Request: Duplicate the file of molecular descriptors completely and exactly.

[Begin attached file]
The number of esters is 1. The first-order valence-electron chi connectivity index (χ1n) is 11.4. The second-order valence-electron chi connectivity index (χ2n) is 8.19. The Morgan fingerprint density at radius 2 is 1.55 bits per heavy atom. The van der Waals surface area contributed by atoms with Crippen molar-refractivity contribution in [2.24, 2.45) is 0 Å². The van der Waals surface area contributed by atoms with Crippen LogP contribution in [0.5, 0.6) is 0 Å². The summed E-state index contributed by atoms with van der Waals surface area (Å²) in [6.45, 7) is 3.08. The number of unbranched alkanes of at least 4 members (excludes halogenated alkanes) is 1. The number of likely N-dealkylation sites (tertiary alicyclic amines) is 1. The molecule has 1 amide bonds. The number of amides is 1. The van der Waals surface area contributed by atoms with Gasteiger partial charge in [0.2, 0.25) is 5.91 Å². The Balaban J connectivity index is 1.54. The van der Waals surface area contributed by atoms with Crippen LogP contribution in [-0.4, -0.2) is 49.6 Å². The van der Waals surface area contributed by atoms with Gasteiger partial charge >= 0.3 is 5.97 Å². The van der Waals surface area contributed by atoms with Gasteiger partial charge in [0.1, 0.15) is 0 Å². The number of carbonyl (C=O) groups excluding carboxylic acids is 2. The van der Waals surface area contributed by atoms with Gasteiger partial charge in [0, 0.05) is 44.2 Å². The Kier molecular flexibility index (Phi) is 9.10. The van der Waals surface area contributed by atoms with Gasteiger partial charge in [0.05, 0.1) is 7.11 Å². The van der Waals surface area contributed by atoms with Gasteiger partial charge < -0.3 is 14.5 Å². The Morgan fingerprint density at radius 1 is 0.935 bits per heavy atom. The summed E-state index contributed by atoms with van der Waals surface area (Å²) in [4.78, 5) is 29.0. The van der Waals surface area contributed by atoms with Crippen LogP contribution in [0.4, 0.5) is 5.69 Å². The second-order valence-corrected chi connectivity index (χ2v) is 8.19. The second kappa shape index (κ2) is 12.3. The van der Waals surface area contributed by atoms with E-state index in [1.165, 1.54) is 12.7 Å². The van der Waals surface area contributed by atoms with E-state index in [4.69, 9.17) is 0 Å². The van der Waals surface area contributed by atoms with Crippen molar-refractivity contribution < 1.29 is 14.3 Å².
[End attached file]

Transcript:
The number of esters is 1. The first-order valence-electron chi connectivity index (χ1n) is 11.4. The second-order valence-electron chi connectivity index (χ2n) is 8.19. The Morgan fingerprint density at radius 2 is 1.55 bits per heavy atom. The van der Waals surface area contributed by atoms with Crippen molar-refractivity contribution in [2.24, 2.45) is 0 Å². The van der Waals surface area contributed by atoms with Crippen LogP contribution in [0.5, 0.6) is 0 Å². The summed E-state index contributed by atoms with van der Waals surface area (Å²) in [6.45, 7) is 3.08. The number of unbranched alkanes of at least 4 members (excludes halogenated alkanes) is 1. The number of likely N-dealkylation sites (tertiary alicyclic amines) is 1. The molecule has 1 amide bonds. The number of amides is 1. The van der Waals surface area contributed by atoms with Gasteiger partial charge in [0.2, 0.25) is 5.91 Å². The Balaban J connectivity index is 1.54. The van der Waals surface area contributed by atoms with Crippen LogP contribution in [-0.4, -0.2) is 49.6 Å². The van der Waals surface area contributed by atoms with Gasteiger partial charge >= 0.3 is 5.97 Å². The van der Waals surface area contributed by atoms with Gasteiger partial charge in [0.1, 0.15) is 0 Å². The number of carbonyl (C=O) groups excluding carboxylic acids is 2. The van der Waals surface area contributed by atoms with Gasteiger partial charge in [0, 0.05) is 44.2 Å². The Kier molecular flexibility index (Phi) is 9.10. The van der Waals surface area contributed by atoms with Gasteiger partial charge in [0.05, 0.1) is 7.11 Å². The van der Waals surface area contributed by atoms with Gasteiger partial charge < -0.3 is 14.5 Å². The Morgan fingerprint density at radius 1 is 0.935 bits per heavy atom. The summed E-state index contributed by atoms with van der Waals surface area (Å²) in [4.78, 5) is 29.0. The van der Waals surface area contributed by atoms with Crippen LogP contribution in [0.4, 0.5) is 5.69 Å². The second-order valence-corrected chi connectivity index (χ2v) is 8.19. The second kappa shape index (κ2) is 12.3. The van der Waals surface area contributed by atoms with E-state index in [1.165, 1.54) is 12.7 Å². The van der Waals surface area contributed by atoms with E-state index in [4.69, 9.17) is 0 Å². The van der Waals surface area contributed by atoms with Crippen molar-refractivity contribution < 1.29 is 14.3 Å².